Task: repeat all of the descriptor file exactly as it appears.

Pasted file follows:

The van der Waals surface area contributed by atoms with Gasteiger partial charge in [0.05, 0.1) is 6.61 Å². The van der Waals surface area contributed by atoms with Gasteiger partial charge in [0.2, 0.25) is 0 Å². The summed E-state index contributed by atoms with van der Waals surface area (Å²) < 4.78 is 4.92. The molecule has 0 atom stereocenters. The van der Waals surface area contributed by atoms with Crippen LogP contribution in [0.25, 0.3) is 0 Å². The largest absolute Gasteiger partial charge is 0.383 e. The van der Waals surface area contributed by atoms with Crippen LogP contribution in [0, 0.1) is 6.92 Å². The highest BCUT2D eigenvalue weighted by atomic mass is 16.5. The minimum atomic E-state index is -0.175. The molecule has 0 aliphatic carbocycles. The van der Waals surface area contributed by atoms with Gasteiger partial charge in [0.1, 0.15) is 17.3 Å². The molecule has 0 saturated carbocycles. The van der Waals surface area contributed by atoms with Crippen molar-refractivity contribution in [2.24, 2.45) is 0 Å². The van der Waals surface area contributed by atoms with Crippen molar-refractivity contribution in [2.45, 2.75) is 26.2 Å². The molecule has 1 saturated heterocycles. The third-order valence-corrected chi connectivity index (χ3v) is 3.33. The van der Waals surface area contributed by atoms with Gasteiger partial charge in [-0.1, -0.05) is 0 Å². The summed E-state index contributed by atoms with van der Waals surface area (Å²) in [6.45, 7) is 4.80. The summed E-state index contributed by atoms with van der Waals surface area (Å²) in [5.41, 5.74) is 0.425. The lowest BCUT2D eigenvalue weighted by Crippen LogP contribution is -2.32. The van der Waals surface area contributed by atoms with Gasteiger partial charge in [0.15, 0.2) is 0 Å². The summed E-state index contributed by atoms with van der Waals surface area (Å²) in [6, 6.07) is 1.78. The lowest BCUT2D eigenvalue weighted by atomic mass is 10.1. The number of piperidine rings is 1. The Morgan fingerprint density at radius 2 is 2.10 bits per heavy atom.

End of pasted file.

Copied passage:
The van der Waals surface area contributed by atoms with Gasteiger partial charge in [0.05, 0.1) is 6.61 Å². The van der Waals surface area contributed by atoms with Gasteiger partial charge in [0.2, 0.25) is 0 Å². The summed E-state index contributed by atoms with van der Waals surface area (Å²) < 4.78 is 4.92. The molecule has 0 atom stereocenters. The van der Waals surface area contributed by atoms with Crippen LogP contribution in [0.25, 0.3) is 0 Å². The largest absolute Gasteiger partial charge is 0.383 e. The van der Waals surface area contributed by atoms with Crippen LogP contribution in [0, 0.1) is 6.92 Å². The highest BCUT2D eigenvalue weighted by atomic mass is 16.5. The minimum atomic E-state index is -0.175. The molecule has 0 aliphatic carbocycles. The van der Waals surface area contributed by atoms with Gasteiger partial charge in [0.1, 0.15) is 17.3 Å². The molecule has 0 saturated carbocycles. The van der Waals surface area contributed by atoms with Crippen molar-refractivity contribution in [2.24, 2.45) is 0 Å². The van der Waals surface area contributed by atoms with Crippen molar-refractivity contribution in [2.45, 2.75) is 26.2 Å². The molecule has 1 saturated heterocycles. The third-order valence-corrected chi connectivity index (χ3v) is 3.33. The van der Waals surface area contributed by atoms with Gasteiger partial charge in [-0.1, -0.05) is 0 Å². The summed E-state index contributed by atoms with van der Waals surface area (Å²) in [6.45, 7) is 4.80. The summed E-state index contributed by atoms with van der Waals surface area (Å²) in [5.41, 5.74) is 0.425. The lowest BCUT2D eigenvalue weighted by Crippen LogP contribution is -2.32. The van der Waals surface area contributed by atoms with Gasteiger partial charge in [0.15, 0.2) is 0 Å². The summed E-state index contributed by atoms with van der Waals surface area (Å²) in [6, 6.07) is 1.78. The lowest BCUT2D eigenvalue weighted by atomic mass is 10.1. The number of piperidine rings is 1. The Morgan fingerprint density at radius 2 is 2.10 bits per heavy atom.